Recent Trade & Tariff Perspectives

December 21, 2022  |  Anahi Czeszewski  Product Development Manager

several country flags flying in a row against a blue sky 
Prepare Your Trade Compliance Program for the Year Ahead

Here’s a friendly reminder to do what you can now to prevent compliance program chaos and supply chain kinks in the coming year. To help you get a head start, below is a list of key items to review, so your compliance program is prepared and equipped for emerging customs and trade updates that could impact your business next year.

Watch this week’s Trade & Tariff perspective:


Is your trade compliance program resilient?

Use C.H. Robinson’s comprehensive 20-point Customs Clearance Checklist to prepare your organization to implement necessary changes ahead of customs and trade developments, while maintaining standard customs requirements. Key steps outlined include:

Revisit your customs Powers of Attorney (POAs): Every year, or when you make organizational changes, validate your active customs POAs extended to your U.S. customs brokers—be sure to revoke POAs for broker relationships you’ve ended.

Revisit your customs bond sufficiency: Take a look at your import activity over the past 12-month period to determine what your bond amount should be. Also, consider if you have forecasted an increase in customs duties in the upcoming year—including any additional trade remedy duties imposed affecting your business.

Review customs broker instructions: Provide clear instructions to your customs brokers so they have a comprehensive understanding of any import compliance requirements specific to your organization. Examples of important topics to cover include:

  • Related party verification instructions
  • Partner government agency (PGA) applicability
  • Application and eligibility of free trade agreements (FTAs) for your products
  • Your Harmonized Tariff Schedule (HTS) classification database, or how you will provide your HTS codes to your broker

Request updated certificates of origin: Get updated annual blanket certificates of origin (COO) from your foreign suppliers for any program in which you plan to claim preference. Delays in obtaining your COOs may impact your potential overall duty savings.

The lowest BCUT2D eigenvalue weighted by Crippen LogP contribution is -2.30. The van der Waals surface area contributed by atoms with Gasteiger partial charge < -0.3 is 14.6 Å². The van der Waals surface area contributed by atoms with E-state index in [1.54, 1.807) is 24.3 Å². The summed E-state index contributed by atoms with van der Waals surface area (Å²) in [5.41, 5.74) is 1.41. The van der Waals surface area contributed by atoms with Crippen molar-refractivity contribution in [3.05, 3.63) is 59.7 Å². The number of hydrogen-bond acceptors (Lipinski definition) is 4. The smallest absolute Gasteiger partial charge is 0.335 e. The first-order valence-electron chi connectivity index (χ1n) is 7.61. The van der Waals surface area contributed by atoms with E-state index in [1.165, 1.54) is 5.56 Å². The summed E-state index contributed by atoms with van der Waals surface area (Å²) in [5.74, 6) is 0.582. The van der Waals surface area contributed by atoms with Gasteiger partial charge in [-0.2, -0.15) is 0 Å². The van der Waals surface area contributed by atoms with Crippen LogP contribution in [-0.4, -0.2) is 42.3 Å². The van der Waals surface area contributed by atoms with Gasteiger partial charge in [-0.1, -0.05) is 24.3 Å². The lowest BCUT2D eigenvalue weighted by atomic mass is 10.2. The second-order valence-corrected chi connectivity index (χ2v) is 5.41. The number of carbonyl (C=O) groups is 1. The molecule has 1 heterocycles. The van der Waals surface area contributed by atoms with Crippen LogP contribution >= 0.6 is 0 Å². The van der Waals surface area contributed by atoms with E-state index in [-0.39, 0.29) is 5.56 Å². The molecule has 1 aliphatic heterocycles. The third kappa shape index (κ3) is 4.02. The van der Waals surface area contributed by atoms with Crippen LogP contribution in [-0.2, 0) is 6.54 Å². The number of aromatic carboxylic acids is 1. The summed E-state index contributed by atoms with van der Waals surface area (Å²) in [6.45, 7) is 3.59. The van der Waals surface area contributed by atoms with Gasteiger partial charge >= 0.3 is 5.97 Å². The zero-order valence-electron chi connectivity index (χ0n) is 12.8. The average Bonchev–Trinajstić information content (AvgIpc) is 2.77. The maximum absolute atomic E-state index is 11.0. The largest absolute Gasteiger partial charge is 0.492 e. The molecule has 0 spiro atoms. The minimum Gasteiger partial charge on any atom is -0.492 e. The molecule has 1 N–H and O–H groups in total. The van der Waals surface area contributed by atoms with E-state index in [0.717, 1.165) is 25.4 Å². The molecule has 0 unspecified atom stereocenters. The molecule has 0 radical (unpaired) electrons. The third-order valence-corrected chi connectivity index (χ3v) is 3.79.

Review your U.S. Harmonized Tariff Schedule (HTSUS) classifications: As trade developments emerge U.S. Customs and Border Protection (CBP) makes updates to the HTSUS. HTS classification modifications could impact your business in many ways, including:

  • Increase or decrease your duty spend due to the addition or removal of punitive tariffs, such as the China, steel, and aluminum tariffs.
  • Change your eligibility for participation in preferential trade agreements.
  • Flag products previously not flagged, as measures for antidumping and countervailing duty cases.
  • Give you reason to consider frontloading or delaying imports of certain products as a cost-savings measure where duty rates have changed.
Take your trade compliance program to the next level

After you have completed the customs and trade compliance resiliency review, consider taking advantage of other trade compliance strategies to mitigate risk, streamline processes, and control costs. Topics worth reviewing include:

  • Periodic Monthly Statement (PMS): Consider leveraging Automated Clearing House (ACH) PMS as a cashflow management strategy. With ACH PMS, duties and fees can be paid on an interest-free monthly basis. Furthermore, with ACH PMS, importers can pay duties and fees for goods that are released during a given month as late as the 15th working day of the following month. Learn more about ACH payment types to CBP.
  • ACE Portal: The ACE Portal enables importers and exporters to actively monitor the information being submitted to the U.S. Government to ensure accuracy, take action when corrections are required, and exercise reasonable care. Discover more about the ACE Portal.
  • Customs Trade Partnership Against Terrorism (CTPAT): CTPAT is a voluntary supply chain security program based on trust, which recognizes that CBP can provide the highest level of cargo security only through close cooperation with the principal stakeholders of the international supply chain. When an entity joins CTPAT, an agreement is made to work with CBP to protect the supply chain, identify security gaps, and implement specific security measures and best practices. CTPAT partners enjoy a variety of benefits.
Stay informed on customs and trade developments

Numerous customs and trade developments have emerged over the past year, impacting many of our global shippers. In addition to subscribing to C.H. Robinson’s Trade and Tariff Insights, C.H. Robinson offers a variety of additional resources to help you stay in informed in today’s fast-paced and particularly challenging policy and enforcement environment:

How can C.H. Robinson help?

Navigating through this unpredictable customs and trade climate can seem overwhelming—but fortunately, you’re not alone. C.H. Robinson continues to closely monitor all the latest developments. Connect with one of our Trusted Advisor® experts to learn more.

Additional resources

Our information is compiled from a number of sources that to the best of our knowledge are accurate and correct. It is always the intent of our company to present accurate information. C.H. Robinson accepts no liability or responsibility for the information published herein.

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